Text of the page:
BWW Interviews: Stark Naked Theatre Talks FAITH HEALER and THE GOOD THIEF

Photo by Gabriella Nissen.

Stark Naked Theatre Company is kicking off 2014 with two plays, Brian Friel's FAITH HEALER and Conor McPherson's THE GOOD THIEF, being performed in repertory. John Tyson is directing both productions. FAITH HEALER stars Philip Lehl, Kim Tobin, and John Tyson, and Santry Rush is reprising his role in THE GOOD THIEF. In the midst of their busy rehearsal schedule, I got to speak with all four artists about the two plays.

BWW: What was the inspiration for programming FAITH HEALER and THE GOOD THIEF in repertory?

Philip Lehl: Well, I think the simplest answer to that is that John (Tyson) proposed FAITH HEALER to us (Stark Naked Theatre Company), and as we read it, we fell in love with it. I certainly remember seeing Santry do THE GOOD THIEF before, under John's direction. I'd thought, "God, these two plays share so much tonality, thematically. They're both by Irish writers," and I know John or Santry had mentioned to us at one point that they had wanted to remount THE GOOD THIEF somewhere inside the loop. So, it just made sense in a lot of different ways. They were ready and willing to do it. [Looking at John Tyson] Does that jive with what you remember?

John Tyson: Yeah. We had approached you about the possibility of using your space when you weren't using it. We'd rent it from you to do THE GOOD THIEF. So, separately we had been talking about FAITH HEALER, and it was your idea to say, "Why don't we do them in rep?"

Philip Lehl: [Pointing at Kim Tobin] Probably her idea.

John Tyson: Her idea. [Kim Tobin Laughs]

Philip Lehl: Who knows. [Pauses] But it's just such a perfect fit. The two plays demand simplicity in their setting, and that is something that could be done in repertory. If we were talking about doing, I don't know, MIDSUMMER'S NIGHT DREAM and THE RIVALS in repertory, there's no way we could do it. But these plays, yes.

BWW: Because of thematic similarities, hopefully audiences will elect to see both works. What do you hope that audiences take away from the shows?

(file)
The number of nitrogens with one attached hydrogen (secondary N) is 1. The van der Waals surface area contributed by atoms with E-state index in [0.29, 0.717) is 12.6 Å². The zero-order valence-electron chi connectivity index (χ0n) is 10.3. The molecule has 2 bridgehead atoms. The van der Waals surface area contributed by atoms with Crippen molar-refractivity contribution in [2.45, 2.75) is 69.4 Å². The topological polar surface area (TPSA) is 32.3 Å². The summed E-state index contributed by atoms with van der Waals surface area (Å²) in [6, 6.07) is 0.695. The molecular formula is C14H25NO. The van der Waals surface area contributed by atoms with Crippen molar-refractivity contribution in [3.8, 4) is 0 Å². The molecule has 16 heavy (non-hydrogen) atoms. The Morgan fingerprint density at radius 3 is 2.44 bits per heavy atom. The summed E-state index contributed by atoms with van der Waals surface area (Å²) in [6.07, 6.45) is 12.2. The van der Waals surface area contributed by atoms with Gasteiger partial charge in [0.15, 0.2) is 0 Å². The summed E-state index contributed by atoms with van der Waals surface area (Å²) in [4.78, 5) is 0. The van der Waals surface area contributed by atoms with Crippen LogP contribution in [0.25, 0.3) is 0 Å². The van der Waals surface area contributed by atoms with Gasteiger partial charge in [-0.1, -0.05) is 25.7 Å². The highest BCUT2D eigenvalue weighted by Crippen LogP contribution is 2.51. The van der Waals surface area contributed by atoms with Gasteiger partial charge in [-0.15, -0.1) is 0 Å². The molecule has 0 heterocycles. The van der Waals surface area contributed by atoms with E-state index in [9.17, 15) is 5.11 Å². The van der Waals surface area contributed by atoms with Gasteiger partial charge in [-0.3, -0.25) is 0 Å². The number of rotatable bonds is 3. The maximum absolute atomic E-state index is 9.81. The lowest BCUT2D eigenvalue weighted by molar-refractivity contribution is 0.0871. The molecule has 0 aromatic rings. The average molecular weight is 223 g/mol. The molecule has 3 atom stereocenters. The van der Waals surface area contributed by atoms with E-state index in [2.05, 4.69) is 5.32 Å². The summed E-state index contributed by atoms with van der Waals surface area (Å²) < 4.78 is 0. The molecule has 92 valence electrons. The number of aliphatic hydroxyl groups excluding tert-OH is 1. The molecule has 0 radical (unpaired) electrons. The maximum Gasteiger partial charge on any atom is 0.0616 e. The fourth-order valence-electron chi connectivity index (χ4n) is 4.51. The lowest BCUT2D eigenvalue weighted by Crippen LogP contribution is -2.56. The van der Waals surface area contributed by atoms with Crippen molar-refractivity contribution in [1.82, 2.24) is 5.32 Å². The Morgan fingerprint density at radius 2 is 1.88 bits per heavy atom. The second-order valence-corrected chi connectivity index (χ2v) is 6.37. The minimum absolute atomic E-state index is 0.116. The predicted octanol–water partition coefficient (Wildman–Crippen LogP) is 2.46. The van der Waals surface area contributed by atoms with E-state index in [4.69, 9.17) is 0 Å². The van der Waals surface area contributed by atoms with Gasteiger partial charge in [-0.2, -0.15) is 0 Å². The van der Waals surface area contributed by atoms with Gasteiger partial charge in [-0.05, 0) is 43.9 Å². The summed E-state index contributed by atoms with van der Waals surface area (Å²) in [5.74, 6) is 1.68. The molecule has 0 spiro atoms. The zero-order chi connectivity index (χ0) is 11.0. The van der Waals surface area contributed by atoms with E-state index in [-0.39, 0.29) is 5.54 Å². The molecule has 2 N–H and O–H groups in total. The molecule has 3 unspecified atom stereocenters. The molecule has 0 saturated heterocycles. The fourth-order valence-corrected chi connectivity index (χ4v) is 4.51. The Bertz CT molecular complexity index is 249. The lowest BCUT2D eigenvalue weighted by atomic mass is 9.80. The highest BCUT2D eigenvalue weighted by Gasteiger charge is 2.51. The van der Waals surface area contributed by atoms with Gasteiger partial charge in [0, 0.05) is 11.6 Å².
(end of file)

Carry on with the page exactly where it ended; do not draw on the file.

Kim Tobin: I think, in line with an aesthetic of acting being part of our mission, these plays demand attention to acting. I think that in that vein we're asking people to come watch acting and to come watch storytelling. That's what you're going to see. Our audiences have been very wonderful about that. They've constantly come and been excited about storytelling, been excited about the acting, and been excited about what we've given them in terms of really fun and relevant storytelling in terms of different kinds of issues to be put on the table. But these plays are poetic and very detailed storytelling, I believe, and have an even more complex and exciting... demand. That's not the right word...

John Tyson: But, that's what I was thinking though. Both of the plays are direct address plays, where the characters talk with the people that are in the room with them. They ask that the audience listen very carefully, think about what they're hearing, and make some decisions about what they're hearing. Especially in FAITH HEALER where the three characters talk about the same basic events, they contradict each other, and the audience is asked to think about, "Well, what does that mean? Does that mean that people are lying?" No, not necessarily. Memory is a funny thing. A lot of this is about what you remember and what you chose to remember.

Kim Tobin: And how you experience your own life.

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David Clarke David Clarke has had a lifelong love and passion for the performing arts, and has been writing about theatre both locally and nationally for years. He joined running their Houston site in early 2012 and began writing as the site's official theatre recording critic in June of 2013.

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